Simple, Inexpensive, but Decent Headphone System

  I would never consider going headphone full time for a variety of reasons, but just wondering what the majority of people do here.  I use them when traveling, but lately I've been using them in the middle of the night as I have developed some irritating insomnia and have been using them for an hour or so in the middle of the night (I used to troop downstairs  or into the basement and use one of my HT systems-my main 2 channel system is in a room next to our bedroom and so if I use that I wake up my wife, and now I've discovered that the effort of climbing up and down a few levels of stairs is even more likely to keep me awake).  I also need to use them for work occasionally as I am a Physician and still do some telemedicine that started with the Pandemic.  My requirements:
1) I prefer closed back phones, so again as not to disturb others.  I have a decent pair of open back HiFi
Man phones but basically can't use them for that reason.
2) I prefer not to use a headphone amp.  I have used an amp from a manufacturer that will go nameless--it crapped out after about 2 months of light use --and frankly I find it cumbersome to be lugging a separate amp around while traveling
3) My sources are my LG Velvet Cellphone-a descendent of the model that was featured on the cover of Stereophile a few years ago (it has an ESS Sabre DAC and has been able to drive the phones that I have tried so far)--and the more problematic iPad. So I would prefer something to pair with those and not require a driver.
4) no buds please--I dislike the sensation of someone sticking fingers in my ears

5). Budget-under $500. I realize this is chump change for many here but I prefer to put my money into my conventional gear and into buying music.
6) I prefer conventional drivers.  Both the HiFi Man that I previously mentioned, and the Oppo PM3 that was recently stolen from me, left me dissatisfied by Planar Magnetic technology.  Both phones seem to 
accentuate the hole in the head phenomenon compared to conventional driver phones.
7) I already have a decent Bluetooth noise canceling phone-Sony WX 1004- but the limitations of BT  with respect to quality and pairing get cumbersome.

   My dealer has leant me a pair of Meze Audio phones for $199 and they seem to tick all the boxes.  They may not be the most refined listen but at this price point I wasn't expecting miracles.  I have to return them this weekend or else decide to purchase (at a discount since these were open box to begin with).  Just thought I'd see if there were any others that might do a bit better.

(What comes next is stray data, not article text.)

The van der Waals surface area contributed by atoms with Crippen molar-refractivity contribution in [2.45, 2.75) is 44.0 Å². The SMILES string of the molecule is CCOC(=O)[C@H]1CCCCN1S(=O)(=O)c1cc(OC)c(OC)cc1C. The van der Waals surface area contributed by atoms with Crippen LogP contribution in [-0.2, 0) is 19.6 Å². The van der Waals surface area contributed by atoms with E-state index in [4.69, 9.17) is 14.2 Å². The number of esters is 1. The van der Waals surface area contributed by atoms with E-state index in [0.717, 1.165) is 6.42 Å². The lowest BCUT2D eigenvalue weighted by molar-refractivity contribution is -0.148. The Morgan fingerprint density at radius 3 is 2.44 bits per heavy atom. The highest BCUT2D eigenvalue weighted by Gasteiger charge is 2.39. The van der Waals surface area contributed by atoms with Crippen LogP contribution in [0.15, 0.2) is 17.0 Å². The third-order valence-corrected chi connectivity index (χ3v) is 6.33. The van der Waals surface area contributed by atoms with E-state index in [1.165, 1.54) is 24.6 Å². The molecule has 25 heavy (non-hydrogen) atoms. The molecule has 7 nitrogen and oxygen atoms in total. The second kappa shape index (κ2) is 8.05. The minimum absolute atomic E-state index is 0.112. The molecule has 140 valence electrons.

The AKG k550’s are a fantastic closed back headphone with an open back sound. You can still buy them, but I believe they are now an MK11 version. Also, the Graham Slee Novo is a fantastic little headphone amp. It can be daisy chained into your system without occupying a line input, for instance, placed between a cd player and your amp. It has both an input and output RCA’s on the back that are internally linked to enable this. You might be pushing $600 for this combo. You can read up on both of these products at WhatHiFi.

Not much experience with closed cans, but agree 100% audioguy85.

The AKGs are great!  Comfortable, great sound, easily driven by a DAP or phone.

I've got a pair of Meze 99 Classics that I love. Fun, non-fatiguing sound profile, very comfortable, plus they look fantastic for all those telemedicine and zoom conference calls we're stuck doing these days... In the under $500 range, I think they'd be awfully tough to beat. I'm also a physician and let a few of my partners try them...none are audiophiles but it was an eye opener for a couple of them. I'd also suggest picking up a USB camera adapter plus dongle-style DAC for the iPad (Dragonfly, EarMen Eagle/Sparrow, etc). They're small enough to fit in the headphone carry case so not inconvenient like a typical headphone amp would be. I have a dragonfly red I use with both the Mezes and my Campfire audio earbuds and I think it greatly improves the sound via my iPhone.
AKG K371s. Excellent sounding, relatively inexpensive, sensitive enough to be driven by a phone, titanium coated conventional drivers.